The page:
Skip to main content

Learning by doing

About a year ago I read a programming post by Peter Norvig: (How to Write a (Lisp) Interpreter (in Python)), being a Python programmer, of course I had to try write my own Lisp interpreter as a way to learn lisp.

My implementation is relatively short, but can do some surprisingly complex things like this Y Combinatorial Factorial from wikipedia (which is one of my unittests):

(define Y
  (lambda (f)
    ((lambda (x) (f (lambda (v) ((x x) v))))
     (lambda (x) (f (lambda (v) ((x x) v)))))))

(define fact
  (Y (lambda (f)
       (lambda (n)
         (if (= n 0)
             (* n (f (- n 1))))))))

(fact 10)

I've recently dug up the files, rinsed them off, and put them on my bitbucket account. The reason I took another look at this project was my desire to translate it with Pypy. After having to battle just to get the tokeniser into valid RPython to translate I've put that on the backburner for now.

I learnt a surprising amount of functional programming "tricks" and techniques that apply equally to Python as to Lisp. As when I started learning Haskell, I grew more as a programmer and most importantly had fun!

Now I see Norvig has posted a follow up lispy2 so I'll have to read through it carefully to learn some more gems.


Popular posts from this blog

Matplotlib in Django

The official django tutorial is very good, it stops short of displaying
data with matplotlib - which could be very handy for dsp or automated
testing. This is an extension to the tutorial. So first you must do the
official tutorial!
Complete the tutorial (as of writing this up to part 4).

Adding an image to a view

To start with we will take a static image from the hard drive and
display it on the polls index page.
Usually if it really is a static image this would be managed by the
webserver eg apache. For introduction purposes we will get django to
serve the static image. To do this we first need to change the

Change the template
At the moment poll_list.html probably looks something like this:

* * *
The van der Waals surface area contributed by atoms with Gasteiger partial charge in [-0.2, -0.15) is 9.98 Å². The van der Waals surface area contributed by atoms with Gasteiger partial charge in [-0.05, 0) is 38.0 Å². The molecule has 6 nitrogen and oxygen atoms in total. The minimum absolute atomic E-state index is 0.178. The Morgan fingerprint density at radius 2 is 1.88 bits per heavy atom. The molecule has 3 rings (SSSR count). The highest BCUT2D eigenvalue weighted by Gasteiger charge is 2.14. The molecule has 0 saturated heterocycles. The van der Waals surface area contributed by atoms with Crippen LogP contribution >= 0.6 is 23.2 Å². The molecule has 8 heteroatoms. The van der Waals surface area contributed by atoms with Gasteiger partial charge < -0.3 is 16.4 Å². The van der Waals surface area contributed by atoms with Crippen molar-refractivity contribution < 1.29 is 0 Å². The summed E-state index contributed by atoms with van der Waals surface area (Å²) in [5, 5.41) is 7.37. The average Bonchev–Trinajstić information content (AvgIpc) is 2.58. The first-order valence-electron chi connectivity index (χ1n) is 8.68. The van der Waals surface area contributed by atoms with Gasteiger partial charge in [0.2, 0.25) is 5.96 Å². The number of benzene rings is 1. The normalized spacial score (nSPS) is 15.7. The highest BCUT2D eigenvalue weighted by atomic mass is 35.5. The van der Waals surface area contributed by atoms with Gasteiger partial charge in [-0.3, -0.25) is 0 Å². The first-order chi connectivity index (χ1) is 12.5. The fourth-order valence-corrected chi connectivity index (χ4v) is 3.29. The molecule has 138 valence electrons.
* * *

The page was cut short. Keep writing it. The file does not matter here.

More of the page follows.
<h1>Django test app - Polls</h1> {% if object_list %} <ul> {% for object in object_list %} <li><a href="/polls/{{}}">{{ object.question }}</a></li> {% endfor %} </ul> {% else %} <p>No polls are available.</p> …

Homomorphic encryption using RSA

I recently had cause to briefly look into Homomorphic Encryption, the process of carrying out computations on encrypted data. This technique allows for privacy preserving computation. Fully homomorphic encryption (FHE) allows both addition and multiplication, but is (currently) impractically slow.

Partially homomorphic encryption just has to meet one of these criteria and can be much more efficient.
An unintended, but well-known, malleability in the common RSA algorithm means that the multiplication of ciphertexts is equal to the multiplication of the original messages. So unpadded RSA is a partially homomorphic encryption system.

RSA is beautiful in how simple it is. See wikipedia to see how to generate the public (e, m) and private keys (d, m).

Given a message x it is encrypted with the public keys it to get the ciphertext C(x)with:

To decrypt a ciphertext

Bluetooth with Python 3.3

Since about version 3.3 Python supports Bluetooth sockets natively. To put this to the test I got hold of an iRacer from sparkfun. To send to New Zealand the cost was $60. The toy has an on-board Bluetooth radio that supports the RFCOMM transport protocol.

The drive protocol is dead easy, you send single byte instructions when a direction or speed change is required. The bytes are broken into two nibbles: 0xXY where X is the direction and Y is the speed. For example the byte 0x16 means forwards at mid-speed. I was surprised to note the car continues carrying out the last given demand!

I let pairing get dealt with by the operating system. The code to create a Car object that is drivable over Bluetooth is very straight forward in pure Python: